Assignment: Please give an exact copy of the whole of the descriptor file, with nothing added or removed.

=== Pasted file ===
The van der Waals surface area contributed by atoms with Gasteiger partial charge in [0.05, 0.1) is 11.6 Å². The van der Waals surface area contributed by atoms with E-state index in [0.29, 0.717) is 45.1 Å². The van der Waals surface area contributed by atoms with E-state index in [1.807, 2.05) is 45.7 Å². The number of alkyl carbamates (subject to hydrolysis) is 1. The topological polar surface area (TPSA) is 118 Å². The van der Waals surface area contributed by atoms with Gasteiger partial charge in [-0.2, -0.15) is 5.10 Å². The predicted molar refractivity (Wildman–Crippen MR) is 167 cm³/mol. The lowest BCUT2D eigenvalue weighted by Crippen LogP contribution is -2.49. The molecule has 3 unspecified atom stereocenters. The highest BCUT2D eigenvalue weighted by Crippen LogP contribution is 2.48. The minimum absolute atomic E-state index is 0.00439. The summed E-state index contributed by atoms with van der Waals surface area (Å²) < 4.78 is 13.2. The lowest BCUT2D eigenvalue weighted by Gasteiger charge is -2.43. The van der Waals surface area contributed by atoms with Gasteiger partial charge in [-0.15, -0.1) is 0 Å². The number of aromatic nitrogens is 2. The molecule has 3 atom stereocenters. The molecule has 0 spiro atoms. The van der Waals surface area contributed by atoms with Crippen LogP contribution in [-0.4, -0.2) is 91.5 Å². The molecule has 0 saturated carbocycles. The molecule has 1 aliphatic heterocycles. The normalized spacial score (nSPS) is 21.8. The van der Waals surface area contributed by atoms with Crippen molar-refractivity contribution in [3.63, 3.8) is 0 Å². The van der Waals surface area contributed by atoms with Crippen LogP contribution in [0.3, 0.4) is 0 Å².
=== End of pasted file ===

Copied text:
The van der Waals surface area contributed by atoms with Gasteiger partial charge in [0.05, 0.1) is 11.6 Å². The van der Waals surface area contributed by atoms with E-state index in [0.29, 0.717) is 45.1 Å². The van der Waals surface area contributed by atoms with E-state index in [1.807, 2.05) is 45.7 Å². The number of alkyl carbamates (subject to hydrolysis) is 1. The topological polar surface area (TPSA) is 118 Å². The van der Waals surface area contributed by atoms with Gasteiger partial charge in [-0.2, -0.15) is 5.10 Å². The predicted molar refractivity (Wildman–Crippen MR) is 167 cm³/mol. The lowest BCUT2D eigenvalue weighted by Crippen LogP contribution is -2.49. The molecule has 3 unspecified atom stereocenters. The highest BCUT2D eigenvalue weighted by Crippen LogP contribution is 2.48. The minimum absolute atomic E-state index is 0.00439. The summed E-state index contributed by atoms with van der Waals surface area (Å²) < 4.78 is 13.2. The lowest BCUT2D eigenvalue weighted by Gasteiger charge is -2.43. The van der Waals surface area contributed by atoms with Gasteiger partial charge in [-0.15, -0.1) is 0 Å². The number of aromatic nitrogens is 2. The molecule has 3 atom stereocenters. The molecule has 0 spiro atoms. The van der Waals surface area contributed by atoms with Crippen LogP contribution in [-0.4, -0.2) is 91.5 Å². The molecule has 0 saturated carbocycles. The molecule has 1 aliphatic heterocycles. The normalized spacial score (nSPS) is 21.8. The van der Waals surface area contributed by atoms with Crippen molar-refractivity contribution in [3.63, 3.8) is 0 Å². The van der Waals surface area contributed by atoms with Crippen LogP contribution in [0.3, 0.4) is 0 Å².